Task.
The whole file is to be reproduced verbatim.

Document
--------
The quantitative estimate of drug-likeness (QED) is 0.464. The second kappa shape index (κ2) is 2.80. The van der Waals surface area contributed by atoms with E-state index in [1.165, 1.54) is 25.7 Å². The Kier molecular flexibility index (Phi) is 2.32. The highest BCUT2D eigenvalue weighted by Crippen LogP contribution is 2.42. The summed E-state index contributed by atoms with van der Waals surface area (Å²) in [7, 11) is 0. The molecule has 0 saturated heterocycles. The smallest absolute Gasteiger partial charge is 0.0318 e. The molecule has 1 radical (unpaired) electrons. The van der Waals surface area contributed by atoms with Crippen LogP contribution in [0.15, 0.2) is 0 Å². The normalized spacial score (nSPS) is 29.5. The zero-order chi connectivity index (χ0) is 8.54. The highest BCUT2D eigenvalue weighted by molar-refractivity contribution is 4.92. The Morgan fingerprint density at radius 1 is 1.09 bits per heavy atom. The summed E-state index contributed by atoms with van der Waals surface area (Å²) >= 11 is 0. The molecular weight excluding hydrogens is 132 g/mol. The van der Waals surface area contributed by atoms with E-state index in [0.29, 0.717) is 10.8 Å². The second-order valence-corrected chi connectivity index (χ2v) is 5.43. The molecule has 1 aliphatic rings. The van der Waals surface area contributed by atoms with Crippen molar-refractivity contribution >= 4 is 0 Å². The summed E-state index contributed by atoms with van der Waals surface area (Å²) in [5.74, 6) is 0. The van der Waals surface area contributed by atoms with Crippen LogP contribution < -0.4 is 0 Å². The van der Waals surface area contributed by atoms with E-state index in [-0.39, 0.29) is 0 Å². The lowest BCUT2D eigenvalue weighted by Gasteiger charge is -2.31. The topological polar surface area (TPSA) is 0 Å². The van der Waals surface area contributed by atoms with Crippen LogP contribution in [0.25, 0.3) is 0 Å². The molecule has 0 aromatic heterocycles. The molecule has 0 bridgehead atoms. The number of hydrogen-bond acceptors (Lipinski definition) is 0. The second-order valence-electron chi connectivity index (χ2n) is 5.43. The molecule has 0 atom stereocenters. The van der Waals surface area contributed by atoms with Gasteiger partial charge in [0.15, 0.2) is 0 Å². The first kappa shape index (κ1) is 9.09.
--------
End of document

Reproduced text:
The quantitative estimate of drug-likeness (QED) is 0.464. The second kappa shape index (κ2) is 2.80. The van der Waals surface area contributed by atoms with E-state index in [1.165, 1.54) is 25.7 Å². The Kier molecular flexibility index (Phi) is 2.32. The highest BCUT2D eigenvalue weighted by Crippen LogP contribution is 2.42. The summed E-state index contributed by atoms with van der Waals surface area (Å²) in [7, 11) is 0. The molecule has 0 saturated heterocycles. The smallest absolute Gasteiger partial charge is 0.0318 e. The molecule has 1 radical (unpaired) electrons. The van der Waals surface area contributed by atoms with Crippen LogP contribution in [0.15, 0.2) is 0 Å². The normalized spacial score (nSPS) is 29.5. The zero-order chi connectivity index (χ0) is 8.54. The highest BCUT2D eigenvalue weighted by molar-refractivity contribution is 4.92. The Morgan fingerprint density at radius 1 is 1.09 bits per heavy atom. The summed E-state index contributed by atoms with van der Waals surface area (Å²) >= 11 is 0. The molecular weight excluding hydrogens is 132 g/mol. The van der Waals surface area contributed by atoms with E-state index in [0.29, 0.717) is 10.8 Å². The second-order valence-corrected chi connectivity index (χ2v) is 5.43. The molecule has 1 aliphatic rings. The van der Waals surface area contributed by atoms with Crippen molar-refractivity contribution >= 4 is 0 Å². The summed E-state index contributed by atoms with van der Waals surface area (Å²) in [5.74, 6) is 0. The van der Waals surface area contributed by atoms with Crippen LogP contribution < -0.4 is 0 Å². The van der Waals surface area contributed by atoms with E-state index in [-0.39, 0.29) is 0 Å². The lowest BCUT2D eigenvalue weighted by Gasteiger charge is -2.31. The topological polar surface area (TPSA) is 0 Å². The van der Waals surface area contributed by atoms with Crippen LogP contribution in [0.25, 0.3) is 0 Å². The molecule has 0 aromatic heterocycles. The molecule has 0 bridgehead atoms. The number of hydrogen-bond acceptors (Lipinski definition) is 0. The second-order valence-electron chi connectivity index (χ2n) is 5.43. The molecule has 0 atom stereocenters. The van der Waals surface area contributed by atoms with Gasteiger partial charge in [0.15, 0.2) is 0 Å². The first kappa shape index (κ1) is 9.09.